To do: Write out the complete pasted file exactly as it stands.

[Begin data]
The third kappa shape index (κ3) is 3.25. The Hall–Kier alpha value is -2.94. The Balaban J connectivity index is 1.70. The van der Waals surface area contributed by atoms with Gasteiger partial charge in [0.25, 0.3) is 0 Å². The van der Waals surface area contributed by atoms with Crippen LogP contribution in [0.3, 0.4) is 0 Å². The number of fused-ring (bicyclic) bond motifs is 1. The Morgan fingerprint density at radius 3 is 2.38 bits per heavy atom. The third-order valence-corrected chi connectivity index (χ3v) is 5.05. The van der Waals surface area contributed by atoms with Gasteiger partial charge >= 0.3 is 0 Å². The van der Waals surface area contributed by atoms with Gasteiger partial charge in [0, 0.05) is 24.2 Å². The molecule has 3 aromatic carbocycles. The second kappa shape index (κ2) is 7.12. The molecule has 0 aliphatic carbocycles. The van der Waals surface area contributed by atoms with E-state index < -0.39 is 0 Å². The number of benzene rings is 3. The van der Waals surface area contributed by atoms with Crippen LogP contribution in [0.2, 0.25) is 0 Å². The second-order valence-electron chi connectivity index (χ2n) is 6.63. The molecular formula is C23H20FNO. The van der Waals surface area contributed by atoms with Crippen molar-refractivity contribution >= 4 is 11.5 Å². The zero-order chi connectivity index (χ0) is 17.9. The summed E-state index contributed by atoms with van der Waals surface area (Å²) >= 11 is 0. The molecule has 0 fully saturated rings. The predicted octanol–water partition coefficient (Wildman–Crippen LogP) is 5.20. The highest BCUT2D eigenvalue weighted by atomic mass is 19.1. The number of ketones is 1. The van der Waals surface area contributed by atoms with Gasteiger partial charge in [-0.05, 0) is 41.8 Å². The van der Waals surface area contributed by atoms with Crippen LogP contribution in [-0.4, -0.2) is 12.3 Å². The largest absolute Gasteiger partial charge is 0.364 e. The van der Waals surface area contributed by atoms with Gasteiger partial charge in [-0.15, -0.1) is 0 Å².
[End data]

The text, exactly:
The third kappa shape index (κ3) is 3.25. The Hall–Kier alpha value is -2.94. The Balaban J connectivity index is 1.70. The van der Waals surface area contributed by atoms with Gasteiger partial charge in [0.25, 0.3) is 0 Å². The van der Waals surface area contributed by atoms with Crippen LogP contribution in [0.3, 0.4) is 0 Å². The number of fused-ring (bicyclic) bond motifs is 1. The Morgan fingerprint density at radius 3 is 2.38 bits per heavy atom. The third-order valence-corrected chi connectivity index (χ3v) is 5.05. The van der Waals surface area contributed by atoms with Gasteiger partial charge >= 0.3 is 0 Å². The van der Waals surface area contributed by atoms with Gasteiger partial charge in [0, 0.05) is 24.2 Å². The molecule has 3 aromatic carbocycles. The second kappa shape index (κ2) is 7.12. The molecule has 0 aliphatic carbocycles. The van der Waals surface area contributed by atoms with E-state index < -0.39 is 0 Å². The number of benzene rings is 3. The van der Waals surface area contributed by atoms with Crippen LogP contribution in [0.2, 0.25) is 0 Å². The second-order valence-electron chi connectivity index (χ2n) is 6.63. The molecular formula is C23H20FNO. The van der Waals surface area contributed by atoms with Crippen molar-refractivity contribution >= 4 is 11.5 Å². The zero-order chi connectivity index (χ0) is 17.9. The summed E-state index contributed by atoms with van der Waals surface area (Å²) >= 11 is 0. The molecule has 0 fully saturated rings. The predicted octanol–water partition coefficient (Wildman–Crippen LogP) is 5.20. The highest BCUT2D eigenvalue weighted by atomic mass is 19.1. The number of ketones is 1. The van der Waals surface area contributed by atoms with Gasteiger partial charge in [-0.05, 0) is 41.8 Å². The van der Waals surface area contributed by atoms with Crippen LogP contribution in [-0.4, -0.2) is 12.3 Å². The largest absolute Gasteiger partial charge is 0.364 e. The van der Waals surface area contributed by atoms with Gasteiger partial charge in [-0.15, -0.1) is 0 Å².